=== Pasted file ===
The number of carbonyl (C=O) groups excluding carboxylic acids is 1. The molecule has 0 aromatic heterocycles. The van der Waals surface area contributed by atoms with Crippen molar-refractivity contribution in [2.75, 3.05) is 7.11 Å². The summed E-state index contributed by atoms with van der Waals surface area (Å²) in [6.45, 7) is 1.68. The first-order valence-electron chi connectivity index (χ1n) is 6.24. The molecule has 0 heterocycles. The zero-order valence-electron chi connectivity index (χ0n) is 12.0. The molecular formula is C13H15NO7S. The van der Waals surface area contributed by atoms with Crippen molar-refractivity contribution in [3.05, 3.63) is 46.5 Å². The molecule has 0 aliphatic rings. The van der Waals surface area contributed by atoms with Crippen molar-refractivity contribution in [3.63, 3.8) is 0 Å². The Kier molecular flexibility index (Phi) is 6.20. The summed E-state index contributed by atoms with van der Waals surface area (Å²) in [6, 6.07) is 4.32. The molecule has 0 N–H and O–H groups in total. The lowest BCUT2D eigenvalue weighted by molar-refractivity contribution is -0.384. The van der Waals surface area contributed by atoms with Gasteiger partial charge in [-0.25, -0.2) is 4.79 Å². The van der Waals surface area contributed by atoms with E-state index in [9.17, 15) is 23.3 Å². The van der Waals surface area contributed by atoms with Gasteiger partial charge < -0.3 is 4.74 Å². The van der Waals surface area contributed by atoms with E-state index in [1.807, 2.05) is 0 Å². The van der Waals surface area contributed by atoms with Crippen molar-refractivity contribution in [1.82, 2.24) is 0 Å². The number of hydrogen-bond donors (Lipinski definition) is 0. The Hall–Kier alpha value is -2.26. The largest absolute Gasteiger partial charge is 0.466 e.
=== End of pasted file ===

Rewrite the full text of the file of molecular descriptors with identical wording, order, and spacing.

The number of carbonyl (C=O) groups excluding carboxylic acids is 1. The molecule has 0 aromatic heterocycles. The van der Waals surface area contributed by atoms with Crippen molar-refractivity contribution in [2.75, 3.05) is 7.11 Å². The summed E-state index contributed by atoms with van der Waals surface area (Å²) in [6.45, 7) is 1.68. The first-order valence-electron chi connectivity index (χ1n) is 6.24. The molecule has 0 heterocycles. The zero-order valence-electron chi connectivity index (χ0n) is 12.0. The molecular formula is C13H15NO7S. The van der Waals surface area contributed by atoms with Crippen molar-refractivity contribution in [3.05, 3.63) is 46.5 Å². The molecule has 0 aliphatic rings. The van der Waals surface area contributed by atoms with Crippen molar-refractivity contribution in [3.63, 3.8) is 0 Å². The Kier molecular flexibility index (Phi) is 6.20. The summed E-state index contributed by atoms with van der Waals surface area (Å²) in [6, 6.07) is 4.32. The molecule has 0 N–H and O–H groups in total. The lowest BCUT2D eigenvalue weighted by molar-refractivity contribution is -0.384. The van der Waals surface area contributed by atoms with Gasteiger partial charge in [-0.25, -0.2) is 4.79 Å². The van der Waals surface area contributed by atoms with E-state index in [9.17, 15) is 23.3 Å². The van der Waals surface area contributed by atoms with Gasteiger partial charge < -0.3 is 4.74 Å². The van der Waals surface area contributed by atoms with E-state index in [1.807, 2.05) is 0 Å². The van der Waals surface area contributed by atoms with Crippen molar-refractivity contribution in [1.82, 2.24) is 0 Å². The number of hydrogen-bond donors (Lipinski definition) is 0. The Hall–Kier alpha value is -2.26. The largest absolute Gasteiger partial charge is 0.466 e.